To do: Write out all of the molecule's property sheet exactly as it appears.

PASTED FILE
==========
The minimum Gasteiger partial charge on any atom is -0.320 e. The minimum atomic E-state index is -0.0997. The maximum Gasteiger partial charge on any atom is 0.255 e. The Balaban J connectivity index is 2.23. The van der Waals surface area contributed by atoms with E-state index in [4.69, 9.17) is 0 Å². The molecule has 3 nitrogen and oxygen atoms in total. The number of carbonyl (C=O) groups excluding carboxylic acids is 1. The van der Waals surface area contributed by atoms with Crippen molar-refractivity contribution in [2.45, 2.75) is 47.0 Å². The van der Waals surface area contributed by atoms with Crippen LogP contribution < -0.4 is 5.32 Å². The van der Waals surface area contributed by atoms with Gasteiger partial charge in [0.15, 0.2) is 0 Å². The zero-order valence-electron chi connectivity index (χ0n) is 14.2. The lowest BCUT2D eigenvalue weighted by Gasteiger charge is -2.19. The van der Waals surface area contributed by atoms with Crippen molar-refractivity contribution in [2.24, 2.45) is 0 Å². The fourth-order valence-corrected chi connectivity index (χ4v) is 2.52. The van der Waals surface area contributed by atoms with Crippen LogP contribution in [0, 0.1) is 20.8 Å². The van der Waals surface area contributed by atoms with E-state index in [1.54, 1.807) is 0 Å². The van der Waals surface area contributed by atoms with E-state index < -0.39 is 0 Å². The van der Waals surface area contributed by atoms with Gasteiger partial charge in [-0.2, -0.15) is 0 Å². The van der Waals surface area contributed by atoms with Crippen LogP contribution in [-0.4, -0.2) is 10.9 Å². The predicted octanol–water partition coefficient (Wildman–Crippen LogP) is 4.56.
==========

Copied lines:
The minimum Gasteiger partial charge on any atom is -0.320 e. The minimum atomic E-state index is -0.0997. The maximum Gasteiger partial charge on any atom is 0.255 e. The Balaban J connectivity index is 2.23. The van der Waals surface area contributed by atoms with E-state index in [4.69, 9.17) is 0 Å². The molecule has 3 nitrogen and oxygen atoms in total. The number of carbonyl (C=O) groups excluding carboxylic acids is 1. The van der Waals surface area contributed by atoms with Crippen molar-refractivity contribution in [2.45, 2.75) is 47.0 Å². The van der Waals surface area contributed by atoms with Crippen LogP contribution < -0.4 is 5.32 Å². The van der Waals surface area contributed by atoms with Gasteiger partial charge in [0.15, 0.2) is 0 Å². The zero-order valence-electron chi connectivity index (χ0n) is 14.2. The lowest BCUT2D eigenvalue weighted by Gasteiger charge is -2.19. The van der Waals surface area contributed by atoms with Crippen molar-refractivity contribution in [2.24, 2.45) is 0 Å². The fourth-order valence-corrected chi connectivity index (χ4v) is 2.52. The van der Waals surface area contributed by atoms with Crippen LogP contribution in [0, 0.1) is 20.8 Å². The van der Waals surface area contributed by atoms with E-state index in [1.54, 1.807) is 0 Å². The van der Waals surface area contributed by atoms with E-state index < -0.39 is 0 Å². The van der Waals surface area contributed by atoms with Gasteiger partial charge in [-0.2, -0.15) is 0 Å². The van der Waals surface area contributed by atoms with Crippen LogP contribution in [-0.4, -0.2) is 10.9 Å². The predicted octanol–water partition coefficient (Wildman–Crippen LogP) is 4.56.